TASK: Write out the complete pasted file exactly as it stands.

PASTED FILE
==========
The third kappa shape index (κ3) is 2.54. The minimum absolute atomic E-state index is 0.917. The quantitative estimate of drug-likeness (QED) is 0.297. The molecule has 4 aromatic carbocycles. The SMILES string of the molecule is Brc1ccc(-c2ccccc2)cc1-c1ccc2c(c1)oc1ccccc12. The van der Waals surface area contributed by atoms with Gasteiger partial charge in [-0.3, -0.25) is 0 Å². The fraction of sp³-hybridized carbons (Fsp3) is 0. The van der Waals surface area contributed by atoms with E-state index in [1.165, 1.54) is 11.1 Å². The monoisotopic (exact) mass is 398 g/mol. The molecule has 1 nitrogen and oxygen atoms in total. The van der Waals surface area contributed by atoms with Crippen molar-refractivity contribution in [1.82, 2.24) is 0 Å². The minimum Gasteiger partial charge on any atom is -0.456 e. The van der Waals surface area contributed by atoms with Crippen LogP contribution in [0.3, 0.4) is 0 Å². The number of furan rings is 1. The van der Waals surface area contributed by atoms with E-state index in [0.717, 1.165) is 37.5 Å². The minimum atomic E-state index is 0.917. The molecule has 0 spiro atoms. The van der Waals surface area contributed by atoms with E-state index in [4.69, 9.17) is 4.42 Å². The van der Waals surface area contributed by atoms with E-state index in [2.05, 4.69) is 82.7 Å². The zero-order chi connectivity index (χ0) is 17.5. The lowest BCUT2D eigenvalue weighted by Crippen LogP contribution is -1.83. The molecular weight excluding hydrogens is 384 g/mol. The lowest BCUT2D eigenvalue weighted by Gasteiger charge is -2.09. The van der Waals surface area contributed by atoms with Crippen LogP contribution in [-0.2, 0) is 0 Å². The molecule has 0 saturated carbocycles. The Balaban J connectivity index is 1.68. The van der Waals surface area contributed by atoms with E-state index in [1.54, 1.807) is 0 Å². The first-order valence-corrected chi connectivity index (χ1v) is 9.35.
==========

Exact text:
The third kappa shape index (κ3) is 2.54. The minimum absolute atomic E-state index is 0.917. The quantitative estimate of drug-likeness (QED) is 0.297. The molecule has 4 aromatic carbocycles. The SMILES string of the molecule is Brc1ccc(-c2ccccc2)cc1-c1ccc2c(c1)oc1ccccc12. The van der Waals surface area contributed by atoms with Gasteiger partial charge in [-0.3, -0.25) is 0 Å². The fraction of sp³-hybridized carbons (Fsp3) is 0. The van der Waals surface area contributed by atoms with E-state index in [1.165, 1.54) is 11.1 Å². The monoisotopic (exact) mass is 398 g/mol. The molecule has 1 nitrogen and oxygen atoms in total. The van der Waals surface area contributed by atoms with Crippen molar-refractivity contribution in [1.82, 2.24) is 0 Å². The minimum Gasteiger partial charge on any atom is -0.456 e. The van der Waals surface area contributed by atoms with Crippen LogP contribution in [0.3, 0.4) is 0 Å². The number of furan rings is 1. The van der Waals surface area contributed by atoms with E-state index in [0.717, 1.165) is 37.5 Å². The minimum atomic E-state index is 0.917. The molecule has 0 spiro atoms. The van der Waals surface area contributed by atoms with E-state index in [4.69, 9.17) is 4.42 Å². The van der Waals surface area contributed by atoms with E-state index in [2.05, 4.69) is 82.7 Å². The zero-order chi connectivity index (χ0) is 17.5. The lowest BCUT2D eigenvalue weighted by Crippen LogP contribution is -1.83. The molecular weight excluding hydrogens is 384 g/mol. The lowest BCUT2D eigenvalue weighted by Gasteiger charge is -2.09. The van der Waals surface area contributed by atoms with Crippen LogP contribution in [-0.2, 0) is 0 Å². The molecule has 0 saturated carbocycles. The Balaban J connectivity index is 1.68. The van der Waals surface area contributed by atoms with E-state index in [1.54, 1.807) is 0 Å². The first-order valence-corrected chi connectivity index (χ1v) is 9.35.